A few more

Yesterday’s spring-like weather (much welcomed) melted away the last of the snow.  Here a few more shots I took the morning it arrived.




It’s March and I’m ready to start planting.  When that will happen is up to nature and she’s notoriously unpredictable in March.


21 comments on “A few more

  1. Sue says:

    I’m just starting to think of starting seeds. I would LOVE to be able to think of planting outside at this time of year.
    The snow is always beautiful, until March. Then out it must go!! (It doesn’t listen to me up here–we are due for 3-5 inches today. Sigh)


    • Bill says:

      Of course have a longer growing season than you do, but we can never predict what’s going to happen in March. We’ve had years when the ground was ready on the first of the month and years when the entire month was too wet. This year has been especially weird with some wild temperature swings.
      I saw a lot of robins in the yard today. Time for the snow to go away. 🙂


  2. Joanna says:

    We have a saying in the UK, March in like a lamb out like a lion, in like a lion out like a lamb. I am not too happy then that our weather is just damp and drizzly and the snow rapidly disappearing – I wonder if that means we are in for more of the white stuff at the end of the month. The great thing about a dumping of white stuff in March though is that it doesn’t hang around long 🙂


  3. Buffy says:

    I’m ready for Spring too! We have another round of snow coming for tomorrow!


  4. Bill, March here in Nebraska is the change up month. Any thing can happen in March weather wise. Nature has a full bag of things to use and usually does before the month is over. The saving grace is that it’s also the month that starts the warm up. Many days in the 50s are a welcome indication that Spring is on the way. My sure indicator that Winter is winding down is the beginning of the Spring flowers. I noticed that the Tulips are poking up through the frozen ground by my front patio retaining wall. I am always amazed at the toughness of tulips and daffodils. They are my Spring time indicators. The lows for the last five days have been 0, 7, 17, 20, 38, and a forecast of 3 for tonight. And yet Spring flowers are starting to grow up out of the soil. How do they know when it’s time to start growing even though the soil temperature is not above freezing? Nature was designed with amazing talents, don’t you think?

    Have a great snow melting day.

    Liked by 1 person

    • Bill says:

      So true. I’ve seen daffodils blooming in the snow. It really is amazing.

      I think it’s the day length, not so much the temperature, that causes some of the changes. Our chickens have started laying more because the days are longer, for example. That’s probably what triggers the tulips and daffodils too. Nature never ceases to amaze me.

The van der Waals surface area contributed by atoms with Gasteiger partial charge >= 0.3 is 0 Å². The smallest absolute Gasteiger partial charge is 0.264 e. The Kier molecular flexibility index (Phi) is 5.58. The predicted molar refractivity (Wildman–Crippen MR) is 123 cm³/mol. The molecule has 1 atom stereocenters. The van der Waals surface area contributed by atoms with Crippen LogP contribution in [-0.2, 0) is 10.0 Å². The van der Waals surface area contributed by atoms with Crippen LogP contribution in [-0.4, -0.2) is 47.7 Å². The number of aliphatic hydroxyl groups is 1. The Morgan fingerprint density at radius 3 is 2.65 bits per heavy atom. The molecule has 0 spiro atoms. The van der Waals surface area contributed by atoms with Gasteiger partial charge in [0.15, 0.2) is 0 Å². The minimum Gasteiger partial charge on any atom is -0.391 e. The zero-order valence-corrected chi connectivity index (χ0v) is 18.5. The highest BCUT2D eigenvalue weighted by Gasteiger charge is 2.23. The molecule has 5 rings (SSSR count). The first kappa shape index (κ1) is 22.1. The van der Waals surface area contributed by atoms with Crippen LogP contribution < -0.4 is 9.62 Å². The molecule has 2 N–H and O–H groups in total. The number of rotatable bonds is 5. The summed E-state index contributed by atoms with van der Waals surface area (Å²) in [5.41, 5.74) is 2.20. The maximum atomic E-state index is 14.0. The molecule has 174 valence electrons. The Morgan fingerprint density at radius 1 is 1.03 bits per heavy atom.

Liked by 1 person

      • Day length, huh. How can they know what the day length is if they are buried in frozen ground. It could be totally true and I’m not an expert but I’m just saying. 🙂


      • Bill says:

        Good point. Beats me. And some years they bloom earlier than others, so it must not be day length. But as you say, it isn’t temperature either. I don’t know.


  5. bobraxton says:

    Kermit says: knee deep


  6. BeeHappee says:

    Wow, Bill, for a second there I thought you just moved to Chicago. 🙂


    • Bill says:

      The first time I went to Chicago I arrived late at night, in January. I took the L from the airport to downtown, planning to walk the few blocks from the station to my hotel.

      I thought I was going to die. I don’t ever remember being so cold. I’ve never been happier to see a cab in my life.


      • BeeHappee says:

        😀 You do have a talent to describe it very accurately! Obviously you did not have gear fitting for Chicago. We had ice and sleet all over today, and we are back to 0F tomorrow, which is really unusual for March.


  7. avwalters says:

    Yeah, we’re the same, only to a deeper degree. It’s snowing like the dickens out there!


  8. Deb Weyrich-Cody says:

    To reiterate Joanna’s comment about March 1st coming “In like a lamb, out like a lion…” (Not sure, but it’s likely a Commonwealth thing, as we also say it here in Ontario… Canada… Perhaps even North America as a whole?)
    So, which was it for you, lamb or lion?
    Wow, our “last threat of frost date” here is (or should I say has always been, historically speaking): May 24, the Victoria Day weekend; so, I’ve got to admit feeling just a little envious you’re already thinking about planting outside.


    • Bill says:

      In like a lion this year. A roaring white lion.

      I was curious about the saying (we have it too) so I did some quick internet research. Seems it is English originally. Evidently the Welsh say the same thing about April. I also read that it has something to do with Leo being in the meridian at the beginning of the month and Aries at the end of it.

      Our average last frost date is April 15. We don’t usually start our warm weather crops until the first week of May, but we plant cold-hearty veggies as early as the soil will permit.


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